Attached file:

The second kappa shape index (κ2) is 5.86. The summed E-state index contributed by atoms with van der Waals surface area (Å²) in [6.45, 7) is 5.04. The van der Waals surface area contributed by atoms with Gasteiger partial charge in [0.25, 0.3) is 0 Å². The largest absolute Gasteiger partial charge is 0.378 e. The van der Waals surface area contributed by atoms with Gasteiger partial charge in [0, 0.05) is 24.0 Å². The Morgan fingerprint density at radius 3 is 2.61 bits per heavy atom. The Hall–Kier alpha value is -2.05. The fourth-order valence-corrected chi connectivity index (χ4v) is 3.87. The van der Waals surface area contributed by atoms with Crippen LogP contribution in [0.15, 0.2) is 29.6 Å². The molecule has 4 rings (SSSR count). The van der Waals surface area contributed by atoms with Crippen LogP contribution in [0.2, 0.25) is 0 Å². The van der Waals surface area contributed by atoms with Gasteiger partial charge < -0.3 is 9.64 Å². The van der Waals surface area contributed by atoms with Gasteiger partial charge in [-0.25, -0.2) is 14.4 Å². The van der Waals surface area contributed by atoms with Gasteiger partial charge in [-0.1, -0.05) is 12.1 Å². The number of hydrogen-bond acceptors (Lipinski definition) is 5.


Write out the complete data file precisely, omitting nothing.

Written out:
The second kappa shape index (κ2) is 5.86. The summed E-state index contributed by atoms with van der Waals surface area (Å²) in [6.45, 7) is 5.04. The van der Waals surface area contributed by atoms with Gasteiger partial charge in [0.25, 0.3) is 0 Å². The largest absolute Gasteiger partial charge is 0.378 e. The van der Waals surface area contributed by atoms with Gasteiger partial charge in [0, 0.05) is 24.0 Å². The Morgan fingerprint density at radius 3 is 2.61 bits per heavy atom. The Hall–Kier alpha value is -2.05. The fourth-order valence-corrected chi connectivity index (χ4v) is 3.87. The van der Waals surface area contributed by atoms with Crippen LogP contribution in [0.15, 0.2) is 29.6 Å². The molecule has 4 rings (SSSR count). The van der Waals surface area contributed by atoms with Crippen LogP contribution in [0.2, 0.25) is 0 Å². The van der Waals surface area contributed by atoms with Gasteiger partial charge < -0.3 is 9.64 Å². The van der Waals surface area contributed by atoms with Gasteiger partial charge in [-0.25, -0.2) is 14.4 Å². The van der Waals surface area contributed by atoms with Gasteiger partial charge in [-0.1, -0.05) is 12.1 Å². The number of hydrogen-bond acceptors (Lipinski definition) is 5.